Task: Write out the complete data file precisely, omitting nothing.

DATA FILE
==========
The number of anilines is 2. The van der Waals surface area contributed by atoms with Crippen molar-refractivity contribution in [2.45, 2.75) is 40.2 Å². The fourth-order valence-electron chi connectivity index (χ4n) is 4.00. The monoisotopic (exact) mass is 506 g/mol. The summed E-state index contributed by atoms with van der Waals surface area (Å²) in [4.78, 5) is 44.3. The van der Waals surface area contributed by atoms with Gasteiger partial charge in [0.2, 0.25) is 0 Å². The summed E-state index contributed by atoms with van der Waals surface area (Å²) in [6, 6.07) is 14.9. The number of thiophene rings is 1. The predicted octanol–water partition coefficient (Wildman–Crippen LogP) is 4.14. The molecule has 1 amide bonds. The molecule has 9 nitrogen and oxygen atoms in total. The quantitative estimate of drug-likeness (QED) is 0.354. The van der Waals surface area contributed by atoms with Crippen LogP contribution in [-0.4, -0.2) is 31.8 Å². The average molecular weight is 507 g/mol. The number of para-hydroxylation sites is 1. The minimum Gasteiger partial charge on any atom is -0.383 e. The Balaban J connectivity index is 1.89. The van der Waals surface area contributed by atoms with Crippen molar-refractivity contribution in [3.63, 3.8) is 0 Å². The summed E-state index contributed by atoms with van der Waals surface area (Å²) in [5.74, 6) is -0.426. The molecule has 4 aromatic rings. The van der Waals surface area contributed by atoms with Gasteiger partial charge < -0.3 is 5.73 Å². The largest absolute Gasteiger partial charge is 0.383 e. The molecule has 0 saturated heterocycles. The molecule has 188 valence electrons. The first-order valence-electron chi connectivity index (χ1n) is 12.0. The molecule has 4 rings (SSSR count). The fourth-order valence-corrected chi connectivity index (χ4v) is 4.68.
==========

The number of anilines is 2. The van der Waals surface area contributed by atoms with Crippen molar-refractivity contribution in [2.45, 2.75) is 40.2 Å². The fourth-order valence-electron chi connectivity index (χ4n) is 4.00. The monoisotopic (exact) mass is 506 g/mol. The summed E-state index contributed by atoms with van der Waals surface area (Å²) in [4.78, 5) is 44.3. The van der Waals surface area contributed by atoms with Gasteiger partial charge in [0.2, 0.25) is 0 Å². The summed E-state index contributed by atoms with van der Waals surface area (Å²) in [6, 6.07) is 14.9. The number of thiophene rings is 1. The predicted octanol–water partition coefficient (Wildman–Crippen LogP) is 4.14. The molecule has 1 amide bonds. The molecule has 9 nitrogen and oxygen atoms in total. The quantitative estimate of drug-likeness (QED) is 0.354. The van der Waals surface area contributed by atoms with Crippen LogP contribution in [-0.4, -0.2) is 31.8 Å². The average molecular weight is 507 g/mol. The number of para-hydroxylation sites is 1. The minimum Gasteiger partial charge on any atom is -0.383 e. The Balaban J connectivity index is 1.89. The van der Waals surface area contributed by atoms with Crippen molar-refractivity contribution in [3.63, 3.8) is 0 Å². The summed E-state index contributed by atoms with van der Waals surface area (Å²) in [5.74, 6) is -0.426. The molecule has 4 aromatic rings. The van der Waals surface area contributed by atoms with Gasteiger partial charge < -0.3 is 5.73 Å². The largest absolute Gasteiger partial charge is 0.383 e. The molecule has 0 saturated heterocycles. The molecule has 188 valence electrons. The first-order valence-electron chi connectivity index (χ1n) is 12.0. The molecule has 4 rings (SSSR count). The fourth-order valence-corrected chi connectivity index (χ4v) is 4.68.